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    Dramatic Oil on Canvas Rendering of a Cavalry Saber Duel During"Stuart's Ride" by William B. T. Trego. One of the more controversial of Stuart's forays, the Confederate "Cavalier" undertook a three day ride (June 12-15, 1862) around McClellan's right flank to glean intelligence of his movements in preparation for what would be know as the "Seven Days Campaign." Stuart's 1200 men covered over 100 miles during which they captured and sank two schooners, destroyed Tunstall's Station of the York River railroad, and engaged in several skirmishes, one of which is depicted here by Trego.

    The 18" x 15.5" monochromatic work features a Union and a Confederate cavalryman engaged in a desperate hand to hand duel with drawn sabers. Both cavalrymen are depicted with their full complement of equipment including carbines. The Confederate trooper at the right wears a plumed slouch while the Federal cavalryman at the left is bare headed in his regulation shell jacket, The stark terror and determination engendered by mano a mano combat is etched on their faces. A complement of mounted troopers is depicted in the background awaiting the outcome of the fight. The musculature and fluidity of movement of the horses is beautifully rendered. Trego's signature is at the lower right.

    William B. T. Trego was the son of portrait painter Johnathan Trego and was stricken by paralysis at the age of two, probably the result of polio. Despite this handicap he went on to become a noted painter of military subjects. His public career was launched when he exhibited and sold his painting "The Charge of Custer at Winchester" at the Michigan State Fair in 1880. the proceeds from this sale financed a move to Philadelphia where he attended the Pennsylvania Academy, studying under Thomas Eakins. He won the first Toppan Prize in 1882 at the Academy and in 1887 Trego set sail for Paris. At the Academy Julian, he studied under Tony Robert-Fleury and William Adolphe Bouguereau, exhibiting battle subjects at the Paris Salon in 1889 and 1890. Upon his return to Philadelphia in 1890, Trego was hailed as the "American Detaille" for his dramatic military paintings. Published as part of the magnificent "Century Collection", the caption identifies the federal trooper as a German member of the 5th US cavalry, who was finally shot and killed by the Confederates. Housed in a period frame the overall measurements of which are 26" x 23.25", the painting is in pristine condition. Trego's spectacular representation of Civil War mounted combat would be the center piece of any cavalry collection.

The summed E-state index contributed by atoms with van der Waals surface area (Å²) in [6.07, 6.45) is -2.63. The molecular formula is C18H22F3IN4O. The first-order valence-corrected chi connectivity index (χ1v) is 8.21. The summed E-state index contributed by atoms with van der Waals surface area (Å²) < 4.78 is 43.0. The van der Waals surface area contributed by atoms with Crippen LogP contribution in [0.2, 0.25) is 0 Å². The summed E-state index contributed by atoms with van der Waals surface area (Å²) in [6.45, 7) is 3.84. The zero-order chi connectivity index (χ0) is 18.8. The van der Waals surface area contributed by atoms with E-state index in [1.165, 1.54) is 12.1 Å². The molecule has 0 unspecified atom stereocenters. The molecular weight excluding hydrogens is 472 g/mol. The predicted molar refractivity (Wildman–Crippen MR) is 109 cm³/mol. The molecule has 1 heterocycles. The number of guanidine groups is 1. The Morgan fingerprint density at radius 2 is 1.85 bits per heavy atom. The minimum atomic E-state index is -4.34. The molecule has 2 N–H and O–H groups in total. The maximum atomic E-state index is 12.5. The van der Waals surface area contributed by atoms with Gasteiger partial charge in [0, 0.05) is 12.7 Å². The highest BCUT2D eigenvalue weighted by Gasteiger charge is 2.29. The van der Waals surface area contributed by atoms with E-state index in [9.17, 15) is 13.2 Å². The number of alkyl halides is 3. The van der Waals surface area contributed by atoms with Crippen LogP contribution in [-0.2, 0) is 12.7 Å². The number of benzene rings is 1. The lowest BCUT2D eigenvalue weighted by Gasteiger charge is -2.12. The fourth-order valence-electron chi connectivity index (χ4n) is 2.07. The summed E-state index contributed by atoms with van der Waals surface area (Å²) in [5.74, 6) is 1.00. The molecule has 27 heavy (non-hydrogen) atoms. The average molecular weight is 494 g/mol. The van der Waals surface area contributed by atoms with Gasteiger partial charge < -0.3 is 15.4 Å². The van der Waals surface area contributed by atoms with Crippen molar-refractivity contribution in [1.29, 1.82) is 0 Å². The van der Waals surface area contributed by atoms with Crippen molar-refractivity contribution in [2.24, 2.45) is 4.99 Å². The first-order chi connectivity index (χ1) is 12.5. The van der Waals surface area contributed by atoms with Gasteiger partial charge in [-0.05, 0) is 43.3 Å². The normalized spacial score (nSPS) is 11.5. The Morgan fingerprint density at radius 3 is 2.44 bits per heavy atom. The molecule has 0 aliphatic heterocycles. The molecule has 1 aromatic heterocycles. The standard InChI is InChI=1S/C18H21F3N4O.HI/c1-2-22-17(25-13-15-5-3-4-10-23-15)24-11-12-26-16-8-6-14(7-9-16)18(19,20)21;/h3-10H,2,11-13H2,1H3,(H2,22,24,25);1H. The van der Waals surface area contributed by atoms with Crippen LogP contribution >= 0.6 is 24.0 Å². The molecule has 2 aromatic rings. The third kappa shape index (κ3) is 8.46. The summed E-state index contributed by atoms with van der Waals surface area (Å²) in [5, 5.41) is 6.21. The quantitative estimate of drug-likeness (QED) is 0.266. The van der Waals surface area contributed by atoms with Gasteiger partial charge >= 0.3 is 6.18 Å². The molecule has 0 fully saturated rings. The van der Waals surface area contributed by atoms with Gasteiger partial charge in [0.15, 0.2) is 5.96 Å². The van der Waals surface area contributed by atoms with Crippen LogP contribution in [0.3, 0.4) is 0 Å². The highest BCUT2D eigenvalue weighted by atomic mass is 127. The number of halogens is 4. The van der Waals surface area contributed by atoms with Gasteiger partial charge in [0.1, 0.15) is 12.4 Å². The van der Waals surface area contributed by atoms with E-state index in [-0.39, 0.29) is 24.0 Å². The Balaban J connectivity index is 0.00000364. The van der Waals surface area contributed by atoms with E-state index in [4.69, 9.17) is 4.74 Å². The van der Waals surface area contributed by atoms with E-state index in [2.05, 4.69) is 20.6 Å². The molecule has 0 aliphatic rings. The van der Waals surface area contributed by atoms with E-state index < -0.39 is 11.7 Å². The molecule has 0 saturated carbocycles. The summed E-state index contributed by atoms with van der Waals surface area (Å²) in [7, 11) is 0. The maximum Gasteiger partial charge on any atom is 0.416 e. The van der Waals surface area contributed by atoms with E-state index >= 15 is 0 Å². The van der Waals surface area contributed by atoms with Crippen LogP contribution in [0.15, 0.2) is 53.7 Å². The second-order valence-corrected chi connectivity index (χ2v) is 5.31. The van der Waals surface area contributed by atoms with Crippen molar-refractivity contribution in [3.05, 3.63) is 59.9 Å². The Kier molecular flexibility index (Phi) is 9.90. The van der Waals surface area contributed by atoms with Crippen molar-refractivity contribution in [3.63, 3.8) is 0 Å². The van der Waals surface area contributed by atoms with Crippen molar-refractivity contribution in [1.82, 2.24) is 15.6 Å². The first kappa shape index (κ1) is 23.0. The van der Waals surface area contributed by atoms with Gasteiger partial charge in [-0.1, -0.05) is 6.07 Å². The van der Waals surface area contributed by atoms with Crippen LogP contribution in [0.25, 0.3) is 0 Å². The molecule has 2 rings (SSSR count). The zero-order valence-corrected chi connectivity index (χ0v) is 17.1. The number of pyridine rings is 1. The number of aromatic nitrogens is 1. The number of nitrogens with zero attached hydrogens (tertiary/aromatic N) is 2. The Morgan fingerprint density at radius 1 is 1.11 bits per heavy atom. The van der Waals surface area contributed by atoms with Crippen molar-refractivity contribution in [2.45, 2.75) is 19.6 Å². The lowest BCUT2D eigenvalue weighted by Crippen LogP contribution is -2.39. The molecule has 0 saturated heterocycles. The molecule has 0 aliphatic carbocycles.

Auction Info

    Auction Dates
    June, 2008
    29th-30th Sunday-Monday
    Bids + Registered Phone Bidders: 1
    Lot Tracking Activity: N/A
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